A shadow hangs over Namibia–– and not just because of the low-hanging sun over the picturesque Etosha salt pan. Despite all the romanticism surrounding the desert, peace remains elusive even in the wake of the return of the looted artworks to the former German colony. The relationship with those who erected the first German concentration camps is anything but resolved.
Rituals, Elders, Ancestors and lots of land in the Canadian West. Contemporary Indigenous dance is reviving in the Coast Salish Territories. In 1886, the urban settlement of Vancouver was founded here, the inhabitants were displaced. But now the wind is changing.
A mighty festival on the island of Ingøy in northernmost Norway unites audiences and dancers under Arctic skies. Not far from the Russian border, the theatre is celebrating the landscape. Among us: Hans-Thies Lehmann, the late doyen of post-dramatic theatre. For him, landscape was both the adversary and the centre of theatre. A festive description and a last text by him.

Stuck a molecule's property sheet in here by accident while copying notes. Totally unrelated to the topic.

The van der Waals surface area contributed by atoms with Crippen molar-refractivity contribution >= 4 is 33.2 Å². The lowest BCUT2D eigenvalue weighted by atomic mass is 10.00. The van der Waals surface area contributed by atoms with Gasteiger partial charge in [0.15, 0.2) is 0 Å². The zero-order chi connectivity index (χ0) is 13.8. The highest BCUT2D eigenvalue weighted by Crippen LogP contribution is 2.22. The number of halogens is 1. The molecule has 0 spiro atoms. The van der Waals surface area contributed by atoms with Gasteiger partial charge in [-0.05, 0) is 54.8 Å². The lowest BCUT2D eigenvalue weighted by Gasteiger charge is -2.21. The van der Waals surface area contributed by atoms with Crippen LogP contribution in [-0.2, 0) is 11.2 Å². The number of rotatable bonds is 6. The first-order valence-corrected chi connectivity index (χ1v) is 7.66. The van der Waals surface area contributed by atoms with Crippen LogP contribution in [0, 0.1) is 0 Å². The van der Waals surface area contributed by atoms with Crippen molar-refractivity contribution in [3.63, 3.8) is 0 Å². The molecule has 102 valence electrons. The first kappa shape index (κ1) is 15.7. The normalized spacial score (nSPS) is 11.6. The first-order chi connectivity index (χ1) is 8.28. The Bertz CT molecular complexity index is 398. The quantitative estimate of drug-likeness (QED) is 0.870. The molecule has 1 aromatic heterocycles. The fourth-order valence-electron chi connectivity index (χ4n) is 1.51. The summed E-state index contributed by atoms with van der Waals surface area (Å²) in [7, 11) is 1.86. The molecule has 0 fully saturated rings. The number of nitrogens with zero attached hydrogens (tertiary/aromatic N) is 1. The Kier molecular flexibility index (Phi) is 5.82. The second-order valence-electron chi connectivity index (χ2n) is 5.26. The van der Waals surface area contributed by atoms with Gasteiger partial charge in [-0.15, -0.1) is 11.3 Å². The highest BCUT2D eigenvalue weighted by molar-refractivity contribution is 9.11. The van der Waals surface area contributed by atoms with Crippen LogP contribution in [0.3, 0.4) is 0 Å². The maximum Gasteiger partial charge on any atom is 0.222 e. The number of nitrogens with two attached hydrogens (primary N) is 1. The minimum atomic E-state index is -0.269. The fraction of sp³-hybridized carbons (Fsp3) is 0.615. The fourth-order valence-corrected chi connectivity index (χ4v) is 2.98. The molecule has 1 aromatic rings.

The most artistically successful ballet company in the world currently hails from Marseille. Anyone can attend the rehearsals of the Ballet National de Marseille, even the administrative staff. Headed by a three-person collective, this giant company captures the spirit of the times in its productions. Covering everything from Lucinda Childs to Georgian folk dances, the (LA)HORDE collective invites everyone to enjoy dance again.
With its roots submerged in time, nothing is remoter to our Western sensibilities than Indian dance. What’s more, statues of naked female dancers at Karnataka’s temples attract those tourists who yearn to look at bayadères, those Hindu dancers that have been denigrated as prostitutes. In truth, Indian dance is undergoing a continuous reconstruction derived from innumerable fragments of a history spanning centuries. Choreographer Padmini Chettur has embraced this task with great sensitivity.